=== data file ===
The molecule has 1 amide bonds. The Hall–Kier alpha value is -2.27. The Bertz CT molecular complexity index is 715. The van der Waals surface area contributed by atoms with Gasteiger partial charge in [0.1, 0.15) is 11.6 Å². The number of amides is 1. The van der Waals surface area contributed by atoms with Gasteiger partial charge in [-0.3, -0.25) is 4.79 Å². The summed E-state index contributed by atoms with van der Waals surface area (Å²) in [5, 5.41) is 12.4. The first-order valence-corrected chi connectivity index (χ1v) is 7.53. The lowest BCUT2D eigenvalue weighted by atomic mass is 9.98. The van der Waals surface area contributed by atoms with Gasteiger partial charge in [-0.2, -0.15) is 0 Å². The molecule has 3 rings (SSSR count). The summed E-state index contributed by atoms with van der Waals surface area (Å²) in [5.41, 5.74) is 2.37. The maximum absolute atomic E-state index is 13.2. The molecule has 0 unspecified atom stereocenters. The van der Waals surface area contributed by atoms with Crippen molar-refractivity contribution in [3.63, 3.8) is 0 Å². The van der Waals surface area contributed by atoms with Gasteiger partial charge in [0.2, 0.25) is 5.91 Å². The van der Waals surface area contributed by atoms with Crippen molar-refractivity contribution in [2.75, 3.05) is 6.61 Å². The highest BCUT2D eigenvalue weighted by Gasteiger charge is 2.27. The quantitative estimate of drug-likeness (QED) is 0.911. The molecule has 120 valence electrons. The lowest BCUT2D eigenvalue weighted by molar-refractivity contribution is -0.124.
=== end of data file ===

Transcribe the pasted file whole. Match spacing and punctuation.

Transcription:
The molecule has 1 amide bonds. The Hall–Kier alpha value is -2.27. The Bertz CT molecular complexity index is 715. The van der Waals surface area contributed by atoms with Gasteiger partial charge in [0.1, 0.15) is 11.6 Å². The number of amides is 1. The van der Waals surface area contributed by atoms with Gasteiger partial charge in [-0.3, -0.25) is 4.79 Å². The summed E-state index contributed by atoms with van der Waals surface area (Å²) in [5, 5.41) is 12.4. The first-order valence-corrected chi connectivity index (χ1v) is 7.53. The lowest BCUT2D eigenvalue weighted by atomic mass is 9.98. The van der Waals surface area contributed by atoms with Gasteiger partial charge in [-0.2, -0.15) is 0 Å². The molecule has 3 rings (SSSR count). The summed E-state index contributed by atoms with van der Waals surface area (Å²) in [5.41, 5.74) is 2.37. The maximum absolute atomic E-state index is 13.2. The molecule has 0 unspecified atom stereocenters. The van der Waals surface area contributed by atoms with Crippen molar-refractivity contribution in [3.63, 3.8) is 0 Å². The van der Waals surface area contributed by atoms with Gasteiger partial charge in [0.2, 0.25) is 5.91 Å². The van der Waals surface area contributed by atoms with Crippen molar-refractivity contribution in [2.75, 3.05) is 6.61 Å². The highest BCUT2D eigenvalue weighted by Gasteiger charge is 2.27. The quantitative estimate of drug-likeness (QED) is 0.911. The molecule has 120 valence electrons. The lowest BCUT2D eigenvalue weighted by molar-refractivity contribution is -0.124.